When Michael Dijamco ’15 moved into room 120 in Risley Hall this August, he tacked his Smallville poster of Superman near the door. Little did he know, Christopher Reeve ’74 — who played the first motion picture Superman — occupied that very room his senior year at Cornell.
Old student directories in Olin Library reveal the many places notable Cornellians called home while on East Hill.
Thomas Pynchon ’57 lived at 1804 Kline Road, Bill Nye ’77 leased 219 Linden Avenue, Bill Maher ’78 took 226 Linden Avenue and Keith Olbermann ’79 occupied 207 Delaware Avenue. Nobel-prize winning theoretical physicist Sheldon Lee Glashow ’54 bunked at 217 West Avenue, while his co-recipient Steven Weinberg ’54 crashed nearby at 300 West Avenue.
Few current residents of these houses, however, realize that they share a window with history.
“I had no idea this was the home of Superman — Reeve kept his clothing right in that closet,” Dijamco said upon finding out. “It feels amazing.”
Tim Carswell ’14 was similarly surprised to learn that Kurt Vonnegut ’44 lived in his third-floor double in the Delta Upsilon fraternity house.
“I didn’t find out until this September or October,” he said. “It makes you feel connected to our alumni and realize how old Cornell is.”
In the 1940s, Vonnegut called the two-room suite “Blue Moose Lodge” for its deep blue paint and large moose antlers mounted on the wall, according to the records of George Nichols ’45, obtained by The Sun.
According to Nichols, Vonnegut and his roommate Dave “Buck” Young ’44 strung a large bra between the antler ends and created a new game called “Tit Polo” by bouncing a tennis ball off the wall and into the bra’s “pockets.”
Carswell said the antlers and accompanying game no longer exist, but “it all makes you speculate: If I become famous, what people will ask about Tim Carswell’s room decades from now.”
He is not alone wondering about the lives of eminent — and potentially eminent — Cornellians.
“We all share a common bond,” said Corey Earle ’07, associate director of student programs in the Office of Alumni Affairs and professor of American Studies 2001: The First American University, a course on Cornell’s history. “Most people probably don’t think their freshman hall neighbors are the future groundbreaking researchers, generous philanthropists, professional athletes and corporate leaders.”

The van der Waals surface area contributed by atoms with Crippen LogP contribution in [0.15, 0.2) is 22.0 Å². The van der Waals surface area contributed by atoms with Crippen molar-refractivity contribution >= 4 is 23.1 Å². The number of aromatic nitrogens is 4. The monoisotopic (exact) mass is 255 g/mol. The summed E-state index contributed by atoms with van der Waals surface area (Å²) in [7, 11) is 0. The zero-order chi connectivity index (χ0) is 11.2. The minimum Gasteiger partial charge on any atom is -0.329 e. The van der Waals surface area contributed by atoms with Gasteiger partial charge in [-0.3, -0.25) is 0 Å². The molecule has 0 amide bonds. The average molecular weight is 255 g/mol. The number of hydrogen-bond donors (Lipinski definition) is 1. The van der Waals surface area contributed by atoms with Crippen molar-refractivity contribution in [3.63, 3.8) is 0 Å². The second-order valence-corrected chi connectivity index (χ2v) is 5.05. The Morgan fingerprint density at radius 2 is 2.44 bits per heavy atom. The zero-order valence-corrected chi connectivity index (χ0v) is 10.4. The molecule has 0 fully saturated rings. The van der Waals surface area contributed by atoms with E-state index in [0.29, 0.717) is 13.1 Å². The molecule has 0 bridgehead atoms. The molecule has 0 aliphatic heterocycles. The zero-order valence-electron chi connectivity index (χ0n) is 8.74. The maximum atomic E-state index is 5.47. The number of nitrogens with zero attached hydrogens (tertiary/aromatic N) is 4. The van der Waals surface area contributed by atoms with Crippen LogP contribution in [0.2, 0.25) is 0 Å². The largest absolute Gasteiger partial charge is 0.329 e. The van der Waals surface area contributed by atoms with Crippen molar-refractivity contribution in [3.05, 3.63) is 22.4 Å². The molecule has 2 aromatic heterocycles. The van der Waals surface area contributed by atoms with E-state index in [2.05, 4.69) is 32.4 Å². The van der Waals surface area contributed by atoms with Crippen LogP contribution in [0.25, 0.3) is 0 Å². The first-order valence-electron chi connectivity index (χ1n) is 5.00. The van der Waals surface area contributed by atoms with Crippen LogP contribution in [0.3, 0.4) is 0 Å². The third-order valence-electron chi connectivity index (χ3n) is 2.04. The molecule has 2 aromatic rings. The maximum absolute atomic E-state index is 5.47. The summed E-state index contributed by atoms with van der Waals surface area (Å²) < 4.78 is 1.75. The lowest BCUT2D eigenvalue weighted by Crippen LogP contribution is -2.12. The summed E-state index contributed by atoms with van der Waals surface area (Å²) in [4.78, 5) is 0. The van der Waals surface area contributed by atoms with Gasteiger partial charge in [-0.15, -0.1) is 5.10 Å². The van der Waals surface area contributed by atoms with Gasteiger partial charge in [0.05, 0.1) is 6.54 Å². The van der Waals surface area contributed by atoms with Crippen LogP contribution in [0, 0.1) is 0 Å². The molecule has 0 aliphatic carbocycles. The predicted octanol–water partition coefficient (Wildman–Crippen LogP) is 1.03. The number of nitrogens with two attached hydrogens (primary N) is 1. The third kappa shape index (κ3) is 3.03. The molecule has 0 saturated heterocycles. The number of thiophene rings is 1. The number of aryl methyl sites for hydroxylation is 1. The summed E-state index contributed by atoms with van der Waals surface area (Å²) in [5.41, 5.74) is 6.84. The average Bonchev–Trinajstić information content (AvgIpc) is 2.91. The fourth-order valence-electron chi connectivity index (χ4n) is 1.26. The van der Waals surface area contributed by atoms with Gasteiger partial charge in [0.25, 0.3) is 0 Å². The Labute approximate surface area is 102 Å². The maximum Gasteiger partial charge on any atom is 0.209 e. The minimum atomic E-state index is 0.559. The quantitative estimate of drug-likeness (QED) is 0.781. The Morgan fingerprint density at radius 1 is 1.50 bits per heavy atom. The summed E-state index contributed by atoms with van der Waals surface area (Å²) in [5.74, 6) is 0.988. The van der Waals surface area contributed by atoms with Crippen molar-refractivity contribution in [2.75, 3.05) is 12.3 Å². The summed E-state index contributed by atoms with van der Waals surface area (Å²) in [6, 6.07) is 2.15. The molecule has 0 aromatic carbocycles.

Many famous Cornellians began the work that they’re known for while in Ithaca. As a senior on 614 East State Street, Peter Yarrow ’59 began composing “Puff the Magic Dragon” based on a poem given to him by his friend. Vladimir Nabokov — who taught Russian literature at Cornell from 1948 to 1959 — penned part of Lolita while living at 957 East State Street.
Nabokov listened to schoolgirls talk on buses to absorb their mannerisms and lingo, according to Cornell history buff Ryan Gomez ’09.
Few current students seek famous dorm rooms or famous Collegetown houses, according to Carlos Gonzalez, assistant director of residential and event services. Unlike Princeton and Yale, Cornell neither tracks nor preserves the accommodations of celebrated graduates.
As a result, 4546 Dickson Hall — the freshmen single of US Supreme Court Justice Ruth Bader Ginsburg ’54 — is now a maintenance closet.
Some locales may even seem too remote for many students. Pulitzer Prize-winning writer Junot Díaz MFA ’95 lived at 702 North Cayuga Street his last year at Cornell. Joe Nieuwendyk ’88 — three-time Stanley Cup winner and Hockey Hall of Fame inductee — held a pad all the way down on 207 Williams Street.
James Rainis ’14, current Sun Arts Editor, lives in Ezra Cornell’s bedroom in Delta Phi fraternity — otherwise known as Llenroc. He said he pulled the worst number in Llenroc’s housing lottery.
“Room 3 is on the second floor and pretty loud, so most people don’t want it,” he said. “The guest bedroom next door is bigger.”
Cornell’s master suite still boasts an impressive fireplace, large windows and ornate woodwork that are “way too nice for a fraternity bedroom,” Rainis said. The gothic revival mansion lists on the National Register of Historic Places.
Absent last year from Risley’s housing draw, Bret Casey ’14 likewise received a low pick. Casey’s friend chose Reeve’s small sophomore single for him, but Casey said he sees it as “a poor consolation prize.”
“It’s fun living in 237 to joke about channeling Superman powers for upcoming prelims,” he said. “But that’s all there really is.”
But Dijamco, whose first-floor room overlooks a parking lot, maintains that cohabiting with history bestows worthwhile bragging rights.
“If you see multi-color lights coming from a room in Risley as you walk across the Thurston Avenue Bridge, know that’s the Superman room,” he said with a grin.